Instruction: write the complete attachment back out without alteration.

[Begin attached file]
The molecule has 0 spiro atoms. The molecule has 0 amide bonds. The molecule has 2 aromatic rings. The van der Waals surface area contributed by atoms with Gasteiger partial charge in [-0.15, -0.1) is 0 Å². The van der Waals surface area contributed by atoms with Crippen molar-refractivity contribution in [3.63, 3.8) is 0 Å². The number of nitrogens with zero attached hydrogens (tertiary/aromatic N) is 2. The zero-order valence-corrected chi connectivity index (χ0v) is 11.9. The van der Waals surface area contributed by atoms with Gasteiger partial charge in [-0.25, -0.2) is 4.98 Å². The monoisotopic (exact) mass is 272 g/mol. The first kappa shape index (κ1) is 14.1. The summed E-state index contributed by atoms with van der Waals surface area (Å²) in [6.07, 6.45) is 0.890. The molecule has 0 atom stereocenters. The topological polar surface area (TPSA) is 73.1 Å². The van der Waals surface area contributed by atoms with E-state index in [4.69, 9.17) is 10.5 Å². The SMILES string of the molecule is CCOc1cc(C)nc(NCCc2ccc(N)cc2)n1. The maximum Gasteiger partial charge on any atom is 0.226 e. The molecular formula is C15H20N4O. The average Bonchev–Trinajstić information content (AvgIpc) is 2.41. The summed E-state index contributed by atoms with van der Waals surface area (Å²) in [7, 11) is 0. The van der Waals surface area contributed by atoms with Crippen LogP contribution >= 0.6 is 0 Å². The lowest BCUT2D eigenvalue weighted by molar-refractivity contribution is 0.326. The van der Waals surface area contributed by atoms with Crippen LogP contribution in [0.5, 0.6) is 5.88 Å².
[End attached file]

The molecule has 0 spiro atoms. The molecule has 0 amide bonds. The molecule has 2 aromatic rings. The van der Waals surface area contributed by atoms with Gasteiger partial charge in [-0.15, -0.1) is 0 Å². The van der Waals surface area contributed by atoms with Crippen molar-refractivity contribution in [3.63, 3.8) is 0 Å². The number of nitrogens with zero attached hydrogens (tertiary/aromatic N) is 2. The zero-order valence-corrected chi connectivity index (χ0v) is 11.9. The van der Waals surface area contributed by atoms with Gasteiger partial charge in [-0.25, -0.2) is 4.98 Å². The monoisotopic (exact) mass is 272 g/mol. The first kappa shape index (κ1) is 14.1. The summed E-state index contributed by atoms with van der Waals surface area (Å²) in [6.07, 6.45) is 0.890. The molecule has 0 atom stereocenters. The topological polar surface area (TPSA) is 73.1 Å². The van der Waals surface area contributed by atoms with E-state index in [4.69, 9.17) is 10.5 Å². The SMILES string of the molecule is CCOc1cc(C)nc(NCCc2ccc(N)cc2)n1. The maximum Gasteiger partial charge on any atom is 0.226 e. The molecular formula is C15H20N4O. The average Bonchev–Trinajstić information content (AvgIpc) is 2.41. The summed E-state index contributed by atoms with van der Waals surface area (Å²) in [7, 11) is 0. The van der Waals surface area contributed by atoms with Crippen LogP contribution >= 0.6 is 0 Å². The lowest BCUT2D eigenvalue weighted by molar-refractivity contribution is 0.326. The van der Waals surface area contributed by atoms with Crippen LogP contribution in [0.5, 0.6) is 5.88 Å².